The container ship Zim Kingston lost around 40 containers in heavy seas on Friday. The next day, containers aboard the ship caught fire.
To the south, off the ports of Los Angeles and Long Beach, there is an armada of container ships in the queue. The Marine Exchange of Southern California said Friday, “For the wind event Monday, the Marine Exchange requests vessels voluntarily to go sea . . . for the safety of their vessel and other vessels. This [has been] common practice in the past.”
Add it all up, and you have a Dagwood sandwich of economic problems that are going to be felt by American workers, businesses, and consumers: worker shortages, higher prices, limited supplies in stores, idled factories, hacked systems, and shipping containers floating or sinking in the Pacific. Oh, and school districts such as the ones in Iowa that are running low on “beef, chicken, breakfast pizza and waffles, bread, fruit and vegetables and paper products.”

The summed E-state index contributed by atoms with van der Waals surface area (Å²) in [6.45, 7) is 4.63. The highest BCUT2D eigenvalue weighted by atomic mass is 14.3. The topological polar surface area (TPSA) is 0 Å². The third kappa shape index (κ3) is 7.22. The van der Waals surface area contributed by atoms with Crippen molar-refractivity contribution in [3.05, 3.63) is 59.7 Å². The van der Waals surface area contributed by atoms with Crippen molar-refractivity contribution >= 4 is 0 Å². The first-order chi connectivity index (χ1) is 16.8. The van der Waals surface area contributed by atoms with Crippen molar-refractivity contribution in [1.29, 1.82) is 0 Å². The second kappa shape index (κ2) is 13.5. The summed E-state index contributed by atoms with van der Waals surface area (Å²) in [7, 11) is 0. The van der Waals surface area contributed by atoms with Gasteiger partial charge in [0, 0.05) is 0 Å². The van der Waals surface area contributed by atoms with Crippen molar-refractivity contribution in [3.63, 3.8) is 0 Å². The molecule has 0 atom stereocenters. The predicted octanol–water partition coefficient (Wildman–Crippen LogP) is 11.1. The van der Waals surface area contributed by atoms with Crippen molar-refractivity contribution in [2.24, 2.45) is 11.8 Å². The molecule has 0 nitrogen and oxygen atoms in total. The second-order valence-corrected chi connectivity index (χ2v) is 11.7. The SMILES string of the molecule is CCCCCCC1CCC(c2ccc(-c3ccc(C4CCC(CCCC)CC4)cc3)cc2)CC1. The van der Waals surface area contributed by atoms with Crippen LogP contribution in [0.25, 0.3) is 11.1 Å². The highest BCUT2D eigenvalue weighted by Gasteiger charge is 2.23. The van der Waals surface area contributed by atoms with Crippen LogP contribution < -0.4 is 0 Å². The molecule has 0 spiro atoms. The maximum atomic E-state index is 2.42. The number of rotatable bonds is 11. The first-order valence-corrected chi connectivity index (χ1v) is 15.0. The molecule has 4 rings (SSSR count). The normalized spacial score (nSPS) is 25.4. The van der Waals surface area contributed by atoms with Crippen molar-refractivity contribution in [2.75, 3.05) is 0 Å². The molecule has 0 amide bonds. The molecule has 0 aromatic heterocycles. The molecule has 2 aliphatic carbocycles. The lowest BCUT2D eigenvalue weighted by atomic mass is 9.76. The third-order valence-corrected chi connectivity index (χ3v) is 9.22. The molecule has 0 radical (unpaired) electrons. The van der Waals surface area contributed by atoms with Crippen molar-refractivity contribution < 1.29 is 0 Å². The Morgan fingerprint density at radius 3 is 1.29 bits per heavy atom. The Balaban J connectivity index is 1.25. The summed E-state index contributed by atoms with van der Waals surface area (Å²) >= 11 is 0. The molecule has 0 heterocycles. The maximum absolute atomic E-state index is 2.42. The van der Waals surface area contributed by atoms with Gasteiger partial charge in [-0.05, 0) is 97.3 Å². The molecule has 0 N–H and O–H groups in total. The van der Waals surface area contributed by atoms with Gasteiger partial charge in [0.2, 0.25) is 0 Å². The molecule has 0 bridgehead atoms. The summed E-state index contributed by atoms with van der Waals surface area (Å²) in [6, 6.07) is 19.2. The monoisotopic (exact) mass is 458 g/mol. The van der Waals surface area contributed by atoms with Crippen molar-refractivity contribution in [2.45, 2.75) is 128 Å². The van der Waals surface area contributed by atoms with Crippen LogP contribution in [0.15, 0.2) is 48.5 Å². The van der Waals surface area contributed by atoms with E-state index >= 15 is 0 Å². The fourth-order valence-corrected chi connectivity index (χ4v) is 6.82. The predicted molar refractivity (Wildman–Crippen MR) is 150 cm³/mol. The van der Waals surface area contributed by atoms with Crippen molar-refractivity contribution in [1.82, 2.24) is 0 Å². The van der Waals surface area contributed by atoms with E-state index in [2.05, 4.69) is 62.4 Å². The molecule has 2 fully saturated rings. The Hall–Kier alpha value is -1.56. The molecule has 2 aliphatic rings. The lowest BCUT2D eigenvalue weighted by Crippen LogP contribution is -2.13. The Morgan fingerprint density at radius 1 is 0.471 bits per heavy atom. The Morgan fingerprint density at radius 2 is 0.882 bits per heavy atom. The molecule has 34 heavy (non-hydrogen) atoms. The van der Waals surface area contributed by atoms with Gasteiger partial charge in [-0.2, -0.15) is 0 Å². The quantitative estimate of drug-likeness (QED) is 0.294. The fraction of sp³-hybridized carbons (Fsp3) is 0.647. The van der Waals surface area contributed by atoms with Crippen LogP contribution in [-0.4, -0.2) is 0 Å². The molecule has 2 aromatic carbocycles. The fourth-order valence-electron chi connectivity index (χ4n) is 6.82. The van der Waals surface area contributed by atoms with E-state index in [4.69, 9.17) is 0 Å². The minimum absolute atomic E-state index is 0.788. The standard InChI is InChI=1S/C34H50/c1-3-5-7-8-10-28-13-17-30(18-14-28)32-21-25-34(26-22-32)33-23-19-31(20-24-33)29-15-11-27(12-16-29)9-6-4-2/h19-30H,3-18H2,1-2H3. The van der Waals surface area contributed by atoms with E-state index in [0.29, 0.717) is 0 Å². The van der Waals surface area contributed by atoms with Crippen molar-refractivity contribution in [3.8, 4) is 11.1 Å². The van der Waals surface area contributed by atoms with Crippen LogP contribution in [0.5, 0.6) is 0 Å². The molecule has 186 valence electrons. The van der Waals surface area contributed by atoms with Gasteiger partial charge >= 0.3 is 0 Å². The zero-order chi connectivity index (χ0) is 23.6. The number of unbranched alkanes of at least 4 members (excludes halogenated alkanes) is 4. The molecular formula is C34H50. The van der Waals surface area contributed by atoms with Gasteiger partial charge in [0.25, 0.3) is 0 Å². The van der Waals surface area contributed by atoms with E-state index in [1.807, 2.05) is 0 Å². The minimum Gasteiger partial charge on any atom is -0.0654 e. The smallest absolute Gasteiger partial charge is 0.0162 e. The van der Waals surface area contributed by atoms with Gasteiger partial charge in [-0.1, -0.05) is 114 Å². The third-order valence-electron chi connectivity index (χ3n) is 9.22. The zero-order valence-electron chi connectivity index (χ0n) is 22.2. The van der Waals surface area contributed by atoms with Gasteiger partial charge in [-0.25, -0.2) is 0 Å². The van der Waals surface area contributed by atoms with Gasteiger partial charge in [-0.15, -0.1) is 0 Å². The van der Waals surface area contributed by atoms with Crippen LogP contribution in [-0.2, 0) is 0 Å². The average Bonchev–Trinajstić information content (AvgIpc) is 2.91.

So no, Jen Psaki, this isn’t just a matter of delayed treadmills.
Notice that this morning, the CNN Business page is entirely focused upon “The Facebook Papers.”
I suspect that large swaths of the mainstream media are about to eagerly declare that the internal deliberations and arguments within Facebook are the biggest story in the U.S. business world right now. It’s an easy way to avert their eyes from the possibility of a recession hitting in the lead-up to the 2022 midterm elections.
ADDENDUM: I will be joining Michael Brendan Dougherty for this month’s NRPLUS conference call! The call will take place Thursday, October 28, at 1:00 p.m. EDT. If you’re a member of NR Plus, please join us and leave your questions in the comments section of the announcement post. If you’re not a member of NRPlus, right now it’s just $69 for a year’s subscription — nice! — and for another six dollars, they’ll throw in a year’s subscription to the print magazine.